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Where my Grandad is an outdoors kind of chap, who would prepare breakfast in his vest and pants, and taught us to clean pans with dirt ‘like in the army’, my grandmother was the opposite: always stylish, beautifully turned out, and glamorous to a fault. They went to Australia every year to visit their other children and grandchildren, and the family joke was that Grandma would take an extra suitcase for all the shoes and handbags she would buy! Where he was always early, she was always late – he used to sit in the car when he thought it was time to leave, and she would come out when she thought it was time to leave. On paper, you couldn’t find two more different people – but they were married for more than 55 years, until she died 10 years ago this year.

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She was also a great, if slightly unorthodox, cook – her recipe scrapbook was full of gems. One of the best things about our Sunday roasts was Grandma’s chocolate pudding – in my mind, we had this every week, although I’m sure that can’t be true… Either way, it is so delicious, and simplicity itself to make.

I asked my mum for the recipe for Grandma’s chocolate pudding; she sent it over, along with a word about the recipe which I will share, because it made me laugh, and sums up my Grandma better than I ever could:

‘You will remember that Grandma rarely measured anything carefully and if she didn’t have quite enough of something she would wing it so that is why it was always different.’

Which seems like a very good approach to me!!

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This is what’s known as a self-saucing pudding – which is also why it’s never the same twice. You prepare a batter, and then before baking, sprinkle over a mix of sugar and cocoa powder, and pour over a cup or two of water. This then soaks into the pudding in the oven, creating a layer of sauce underneath. It’s like magic – and, depending on how much water you add, how hot your oven is, how long you cook it for, etc, you might either end up with a chocolatey sauce which you can spoon over the pudding, or a thick, sticky layer, too thick to be properly called a sauce. This also means it’s very forgiving – it’s rarely a problem if it’s in the oven a little longer than planned, which is a good thing if you’re lingering over lunch…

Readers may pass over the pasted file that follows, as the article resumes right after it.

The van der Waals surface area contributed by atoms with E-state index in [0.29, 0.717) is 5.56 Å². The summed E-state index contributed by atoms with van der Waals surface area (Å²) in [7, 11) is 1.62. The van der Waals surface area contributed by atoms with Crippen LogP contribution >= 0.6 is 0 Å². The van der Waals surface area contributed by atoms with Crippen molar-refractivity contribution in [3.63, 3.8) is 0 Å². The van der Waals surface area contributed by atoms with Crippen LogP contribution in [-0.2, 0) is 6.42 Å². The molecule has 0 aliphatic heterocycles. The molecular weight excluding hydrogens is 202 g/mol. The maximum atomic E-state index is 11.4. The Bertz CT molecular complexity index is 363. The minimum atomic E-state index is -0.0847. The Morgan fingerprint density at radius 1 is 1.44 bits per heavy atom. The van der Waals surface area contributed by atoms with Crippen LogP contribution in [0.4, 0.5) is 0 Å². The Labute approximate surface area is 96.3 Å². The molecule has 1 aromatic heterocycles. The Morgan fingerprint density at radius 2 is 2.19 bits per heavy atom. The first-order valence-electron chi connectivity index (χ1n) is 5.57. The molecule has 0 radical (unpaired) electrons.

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Grandma’s Chocolate Pudding 
Serves 4-6

  • 4oz / 115g caster sugar
  • 4oz / 115g butter
  • 2 eggs
  • 6oz / 170g self raising flour and cocoa mixed: add 2-3 tbsp cocoa to the measuring bowl, then add enough flour to bring it up to 6oz. You can use more or less cocoa, to taste.

For the sauce:

  • 2 tbsp cocoa
  • 3-4 tsp sugar
  • 1 – 2 cups water (see instructions below)

Preheat the oven to 175C / 350F.

Cream the sugar and butter together until they are light and fluffy. Beat in the eggs. Gently fold the flour/cocoa mix into the batter.

Grease a baking dish (the one we used was about 8inx6in), and spread the mix in the dish – you need to make sure there is at least 1.5in between the batter and the top of the dish.

When you are ready to bake, sprinkle the sugar and cocoa over the dish, and pour over the water. The amount you use will depend on the size of the dish – you are looking for all the batter to be covered by about 1cm water. Bake for around 30-40 minutes, until the top is shiny and slightly cracked.

Serve with pouring cream.